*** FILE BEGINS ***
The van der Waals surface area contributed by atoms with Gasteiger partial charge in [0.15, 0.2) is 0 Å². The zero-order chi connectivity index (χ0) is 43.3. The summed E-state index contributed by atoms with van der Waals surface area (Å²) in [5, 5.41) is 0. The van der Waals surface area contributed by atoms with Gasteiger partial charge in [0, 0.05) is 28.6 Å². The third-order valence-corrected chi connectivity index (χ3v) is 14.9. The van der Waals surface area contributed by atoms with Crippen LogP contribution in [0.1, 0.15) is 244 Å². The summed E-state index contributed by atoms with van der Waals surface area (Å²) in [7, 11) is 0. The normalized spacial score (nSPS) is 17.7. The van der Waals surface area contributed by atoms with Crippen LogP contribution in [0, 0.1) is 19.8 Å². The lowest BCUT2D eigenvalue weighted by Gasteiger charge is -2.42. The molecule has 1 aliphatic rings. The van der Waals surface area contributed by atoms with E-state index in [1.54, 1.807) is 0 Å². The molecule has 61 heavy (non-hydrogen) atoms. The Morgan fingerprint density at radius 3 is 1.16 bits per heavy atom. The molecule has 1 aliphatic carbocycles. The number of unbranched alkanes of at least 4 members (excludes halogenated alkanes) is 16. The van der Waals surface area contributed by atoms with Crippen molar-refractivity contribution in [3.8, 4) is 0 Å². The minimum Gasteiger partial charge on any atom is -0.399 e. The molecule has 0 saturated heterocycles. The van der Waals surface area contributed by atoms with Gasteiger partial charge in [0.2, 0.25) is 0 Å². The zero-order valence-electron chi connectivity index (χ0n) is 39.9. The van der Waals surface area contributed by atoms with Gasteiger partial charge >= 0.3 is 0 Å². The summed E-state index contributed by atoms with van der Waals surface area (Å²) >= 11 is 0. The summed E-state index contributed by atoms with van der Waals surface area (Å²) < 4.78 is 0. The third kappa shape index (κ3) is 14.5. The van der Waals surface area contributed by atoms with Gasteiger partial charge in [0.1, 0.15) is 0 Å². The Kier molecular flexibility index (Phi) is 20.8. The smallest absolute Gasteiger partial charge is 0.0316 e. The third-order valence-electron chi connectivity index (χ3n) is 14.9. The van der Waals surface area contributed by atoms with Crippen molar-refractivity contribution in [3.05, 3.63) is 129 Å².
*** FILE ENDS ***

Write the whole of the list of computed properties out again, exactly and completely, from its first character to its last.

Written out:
The van der Waals surface area contributed by atoms with Gasteiger partial charge in [0.15, 0.2) is 0 Å². The zero-order chi connectivity index (χ0) is 43.3. The summed E-state index contributed by atoms with van der Waals surface area (Å²) in [5, 5.41) is 0. The van der Waals surface area contributed by atoms with Gasteiger partial charge in [0, 0.05) is 28.6 Å². The third-order valence-corrected chi connectivity index (χ3v) is 14.9. The van der Waals surface area contributed by atoms with Crippen LogP contribution in [0.1, 0.15) is 244 Å². The summed E-state index contributed by atoms with van der Waals surface area (Å²) in [7, 11) is 0. The normalized spacial score (nSPS) is 17.7. The van der Waals surface area contributed by atoms with Crippen LogP contribution in [0, 0.1) is 19.8 Å². The lowest BCUT2D eigenvalue weighted by Gasteiger charge is -2.42. The molecule has 1 aliphatic rings. The van der Waals surface area contributed by atoms with E-state index in [1.54, 1.807) is 0 Å². The molecule has 61 heavy (non-hydrogen) atoms. The Morgan fingerprint density at radius 3 is 1.16 bits per heavy atom. The molecule has 1 aliphatic carbocycles. The number of unbranched alkanes of at least 4 members (excludes halogenated alkanes) is 16. The van der Waals surface area contributed by atoms with Crippen molar-refractivity contribution in [3.8, 4) is 0 Å². The minimum Gasteiger partial charge on any atom is -0.399 e. The molecule has 0 saturated heterocycles. The van der Waals surface area contributed by atoms with Gasteiger partial charge in [0.2, 0.25) is 0 Å². The zero-order valence-electron chi connectivity index (χ0n) is 39.9. The van der Waals surface area contributed by atoms with Gasteiger partial charge >= 0.3 is 0 Å². The summed E-state index contributed by atoms with van der Waals surface area (Å²) >= 11 is 0. The summed E-state index contributed by atoms with van der Waals surface area (Å²) < 4.78 is 0. The third kappa shape index (κ3) is 14.5. The van der Waals surface area contributed by atoms with Gasteiger partial charge in [0.1, 0.15) is 0 Å². The Kier molecular flexibility index (Phi) is 20.8. The smallest absolute Gasteiger partial charge is 0.0316 e. The third-order valence-electron chi connectivity index (χ3n) is 14.9. The van der Waals surface area contributed by atoms with Crippen molar-refractivity contribution in [3.05, 3.63) is 129 Å².